Jan 122015

Rafael López (1873-1943) wrote a poem entitled “To Lake Chapala” (1927). The poem is a homage to, and parody of, the famous poem “La suave patria”, composed by Ramón López Velarde (1888-1921). (Ramón López Velarde is often considered Mexico’s national poet.)

Rafael López, whose formal name was José Barbarín Rafael de la Concepción López Castañón (!) was a distinguished modern poet, very popular in his time. His work has been favorably re-evaluated in recent years.

lopez-rafaelBorn 4 December 1873 in the city of Guanajuato, he loved poetry as a child and discovered Amado Nervo at an early age. He wrote to him in verse, thus beginning a long friendship. Nervo helped him publish his first poem, “De invierno”, in a national paper, El Mundo Ilustrado, in January 1899. Other poets in their circle included José Juan Tablada, Jesús E. Valenzuela and Rubén M. Campos. Rafael López was also a close friend of Luis G. Urbina.

López moved to Mexico City in 1901 and was a founding member in 1909 of the Ateneo de la Juventud (“Atheneum of Youth“). a grouping of young intellectuals, primarily writers and philosophers. In 1910, López was appointed as instructor in literature at the National Teachers’ College.

Among many other accomplishments, in 1910 Rafael López wrote the lyrics to Mexico’s national anthem, “Canto a la Bandera”, the music to which was composed by fellow Ateneo de la Juventud member Julián Carrillo, inventor of Sonido 13.

López published only two books of poetry – Con los ojos abiertos (1912) and Poemas (1941) during his lifetime, as well as a collection of prose Prosas transeúntes (1925).

Rafael López’s poem “To Lake Chapala” is dedicated to the lake, the then fashionable place to vacation during Holy Week. Here are the original words, with my loose translation into English:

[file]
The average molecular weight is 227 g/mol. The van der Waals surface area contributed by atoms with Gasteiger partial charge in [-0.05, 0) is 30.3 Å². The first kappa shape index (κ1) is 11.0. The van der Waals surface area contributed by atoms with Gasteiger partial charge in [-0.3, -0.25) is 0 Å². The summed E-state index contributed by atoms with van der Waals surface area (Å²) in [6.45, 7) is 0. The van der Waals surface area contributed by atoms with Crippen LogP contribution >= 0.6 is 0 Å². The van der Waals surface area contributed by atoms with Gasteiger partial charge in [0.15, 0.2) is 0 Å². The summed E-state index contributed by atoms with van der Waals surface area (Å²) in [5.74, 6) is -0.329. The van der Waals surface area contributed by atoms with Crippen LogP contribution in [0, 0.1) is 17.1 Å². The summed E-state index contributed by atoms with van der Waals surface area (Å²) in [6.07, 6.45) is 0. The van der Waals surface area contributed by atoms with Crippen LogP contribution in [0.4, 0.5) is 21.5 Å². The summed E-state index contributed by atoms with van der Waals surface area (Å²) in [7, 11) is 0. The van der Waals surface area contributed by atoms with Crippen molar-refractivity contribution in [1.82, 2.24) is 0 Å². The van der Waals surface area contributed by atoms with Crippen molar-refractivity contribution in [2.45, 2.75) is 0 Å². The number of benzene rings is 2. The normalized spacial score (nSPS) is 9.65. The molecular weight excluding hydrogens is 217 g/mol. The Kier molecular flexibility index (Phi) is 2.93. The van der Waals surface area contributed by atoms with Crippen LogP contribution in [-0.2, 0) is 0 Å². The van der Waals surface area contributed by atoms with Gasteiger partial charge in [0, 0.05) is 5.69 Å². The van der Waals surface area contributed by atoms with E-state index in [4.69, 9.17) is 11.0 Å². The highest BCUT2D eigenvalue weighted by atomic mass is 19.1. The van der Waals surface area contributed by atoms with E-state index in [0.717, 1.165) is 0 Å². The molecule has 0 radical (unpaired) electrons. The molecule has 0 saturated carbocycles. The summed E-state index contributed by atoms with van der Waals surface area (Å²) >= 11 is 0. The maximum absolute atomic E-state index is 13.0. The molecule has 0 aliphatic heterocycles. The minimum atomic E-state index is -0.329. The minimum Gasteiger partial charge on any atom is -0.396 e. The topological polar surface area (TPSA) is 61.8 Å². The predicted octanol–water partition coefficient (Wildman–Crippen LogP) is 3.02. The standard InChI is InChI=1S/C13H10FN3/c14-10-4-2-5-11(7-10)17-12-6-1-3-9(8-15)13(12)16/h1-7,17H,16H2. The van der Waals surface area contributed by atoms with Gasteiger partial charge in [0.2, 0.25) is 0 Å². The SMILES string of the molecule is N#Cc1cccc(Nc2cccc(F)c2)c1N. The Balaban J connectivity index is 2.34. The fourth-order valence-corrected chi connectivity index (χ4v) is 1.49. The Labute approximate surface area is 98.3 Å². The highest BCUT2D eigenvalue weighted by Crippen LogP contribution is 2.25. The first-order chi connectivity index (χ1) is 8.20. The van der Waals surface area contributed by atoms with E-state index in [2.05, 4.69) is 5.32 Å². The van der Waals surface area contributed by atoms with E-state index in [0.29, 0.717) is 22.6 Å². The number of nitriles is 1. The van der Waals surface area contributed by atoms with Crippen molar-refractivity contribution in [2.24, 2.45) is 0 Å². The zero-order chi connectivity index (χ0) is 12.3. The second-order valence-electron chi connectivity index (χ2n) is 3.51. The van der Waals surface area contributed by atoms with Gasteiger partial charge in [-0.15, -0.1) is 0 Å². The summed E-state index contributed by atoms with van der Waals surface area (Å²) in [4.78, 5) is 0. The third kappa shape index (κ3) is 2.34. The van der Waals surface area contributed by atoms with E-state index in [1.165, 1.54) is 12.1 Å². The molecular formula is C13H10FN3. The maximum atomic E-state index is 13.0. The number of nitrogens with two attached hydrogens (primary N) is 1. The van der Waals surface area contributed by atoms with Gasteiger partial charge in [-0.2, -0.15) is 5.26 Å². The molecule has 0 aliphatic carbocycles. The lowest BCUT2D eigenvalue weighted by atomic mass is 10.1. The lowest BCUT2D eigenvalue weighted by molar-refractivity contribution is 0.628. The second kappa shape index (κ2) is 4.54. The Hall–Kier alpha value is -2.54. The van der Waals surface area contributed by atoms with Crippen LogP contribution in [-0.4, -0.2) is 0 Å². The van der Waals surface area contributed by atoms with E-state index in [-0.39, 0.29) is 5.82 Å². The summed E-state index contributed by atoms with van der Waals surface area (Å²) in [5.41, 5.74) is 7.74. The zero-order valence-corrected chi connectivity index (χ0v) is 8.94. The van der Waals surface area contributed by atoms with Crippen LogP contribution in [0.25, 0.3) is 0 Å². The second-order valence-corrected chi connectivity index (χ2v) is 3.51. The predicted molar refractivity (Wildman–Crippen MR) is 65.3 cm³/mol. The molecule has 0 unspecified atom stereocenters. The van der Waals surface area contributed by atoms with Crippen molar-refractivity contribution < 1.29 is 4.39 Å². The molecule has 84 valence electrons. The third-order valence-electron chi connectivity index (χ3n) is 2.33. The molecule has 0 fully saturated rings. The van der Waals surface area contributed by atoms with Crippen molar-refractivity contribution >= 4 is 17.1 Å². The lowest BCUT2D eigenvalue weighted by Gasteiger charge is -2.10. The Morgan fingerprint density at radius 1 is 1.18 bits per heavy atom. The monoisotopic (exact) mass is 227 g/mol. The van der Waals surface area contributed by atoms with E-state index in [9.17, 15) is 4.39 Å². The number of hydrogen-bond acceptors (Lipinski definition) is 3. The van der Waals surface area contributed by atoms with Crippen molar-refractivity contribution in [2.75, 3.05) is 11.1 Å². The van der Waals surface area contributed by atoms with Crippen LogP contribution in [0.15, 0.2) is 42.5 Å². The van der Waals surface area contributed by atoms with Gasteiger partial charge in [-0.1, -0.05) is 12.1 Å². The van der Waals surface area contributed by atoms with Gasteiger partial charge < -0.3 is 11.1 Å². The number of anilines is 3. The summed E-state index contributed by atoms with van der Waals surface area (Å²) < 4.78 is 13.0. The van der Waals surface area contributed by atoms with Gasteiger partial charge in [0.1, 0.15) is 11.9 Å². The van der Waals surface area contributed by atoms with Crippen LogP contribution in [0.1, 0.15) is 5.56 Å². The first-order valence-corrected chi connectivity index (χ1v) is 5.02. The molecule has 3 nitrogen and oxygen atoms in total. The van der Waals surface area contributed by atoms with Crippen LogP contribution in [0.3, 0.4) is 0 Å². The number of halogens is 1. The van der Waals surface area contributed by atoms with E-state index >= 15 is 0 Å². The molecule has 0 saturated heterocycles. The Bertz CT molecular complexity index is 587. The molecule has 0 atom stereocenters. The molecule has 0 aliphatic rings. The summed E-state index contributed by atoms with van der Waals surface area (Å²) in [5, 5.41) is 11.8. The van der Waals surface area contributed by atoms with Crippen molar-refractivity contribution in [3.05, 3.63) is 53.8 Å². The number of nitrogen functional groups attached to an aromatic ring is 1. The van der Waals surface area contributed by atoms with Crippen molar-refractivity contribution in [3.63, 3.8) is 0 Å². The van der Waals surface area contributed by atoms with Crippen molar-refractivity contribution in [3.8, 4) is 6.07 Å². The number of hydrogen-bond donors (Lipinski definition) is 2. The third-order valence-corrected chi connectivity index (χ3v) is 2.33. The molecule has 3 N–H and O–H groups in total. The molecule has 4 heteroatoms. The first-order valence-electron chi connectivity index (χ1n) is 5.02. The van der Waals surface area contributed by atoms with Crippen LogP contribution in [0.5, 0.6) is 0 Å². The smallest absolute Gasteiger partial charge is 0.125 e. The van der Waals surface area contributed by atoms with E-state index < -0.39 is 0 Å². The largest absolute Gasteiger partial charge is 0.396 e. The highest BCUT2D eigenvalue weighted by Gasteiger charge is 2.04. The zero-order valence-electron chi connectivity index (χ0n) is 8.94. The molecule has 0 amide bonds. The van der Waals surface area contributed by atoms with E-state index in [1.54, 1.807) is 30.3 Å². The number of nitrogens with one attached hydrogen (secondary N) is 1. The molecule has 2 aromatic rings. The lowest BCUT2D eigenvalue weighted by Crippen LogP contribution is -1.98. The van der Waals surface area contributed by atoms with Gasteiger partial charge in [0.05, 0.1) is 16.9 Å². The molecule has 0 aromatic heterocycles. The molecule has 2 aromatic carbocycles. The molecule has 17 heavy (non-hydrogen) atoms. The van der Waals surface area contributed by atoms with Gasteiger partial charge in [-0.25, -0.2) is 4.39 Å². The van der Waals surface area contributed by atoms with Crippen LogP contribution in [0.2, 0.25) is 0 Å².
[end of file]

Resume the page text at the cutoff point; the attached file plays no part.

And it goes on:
Del gran libro en que Dios puso el secreto
del mar, eres el lírico folleto;
cuna infantil de su flujo y reflujo,
de un soplo, una pompa de jabón
y el pulso de su errante corazón.
El domingo de Pascua, placentera
y fina, en tu recámara playera,
proporcionas al ocio ciudadano
tu ‘agua florida’ y tu ‘espejo de mano’.
Tu alma de moaré bien se acomoda
al capricho del viento y de la moda;
te envuelve el lujo en seda casquivana
y la niebla filosófica, en lana.
Pérfida en ocasiones, no te pierdes
de ser crüel con tus enamorados,
que –naturalmente– han muerto ahogados
en la caricia de tus brazos verdes.
From the great book in which God placed the secret
of the sea, you are the lyric booklet;
infant cradle of her ebb and flow
of a breath, a soap bubble
and the pulse of her wandering heart.
On Easter Sunday, pleasant
and fine, in your bedroom by the beach,
you provide for civic leisure
your ‘flowery water’ and your ‘hand mirror’.
Your rippled soul adjusts itself well
to the whim of wind and of fashion;
it envelops luxury in frivolous silk
and philosophical fog, in wool.
Sometimes perfidious, you do not miss
being cruel with your lovers,
who-naturally-have died from drowning
in the caress of your green arms.
Rafael López’s work appeared in numerous poetry collections of the era, as well as in numerous newspapers, magazines and journals, including El Mundo, El Mundo ilustrado, Revista Moderna, Revista Moderna de México, Savia Moderna, La Patria, Arte, Arte y Letras, El Entreacto, Diario del hogar, El Imparcial, El Demócrata mexicano, Novedades, La Nación, Argos, Crónica, La Semana Ilustrada, Revista de Revistas, Nosotros, El Pueblo, Mefistófeles, El Independiente and El Universal.

López published some poems under the anagram “Lázaro P. Feel” (used for a few years during the Mexican Revolution), and pen names such as “José Córdova”, “Tris tris” and “Prevostito”. He maintained his somewhat rebellious attitude to the status quo throughout his life, and remained close to the up-and-coming youthful poets and at the forefront of what was then happening in poetry circles in Mexico. He served as director of the National Archives from 1920 until his death in 1943.


Julian Carillo and Sonido 13 are the subject of chapter 25 of my Mexican Kaleidoscope: myths, mysteries and mystique (2016).

Sources (Spanish):

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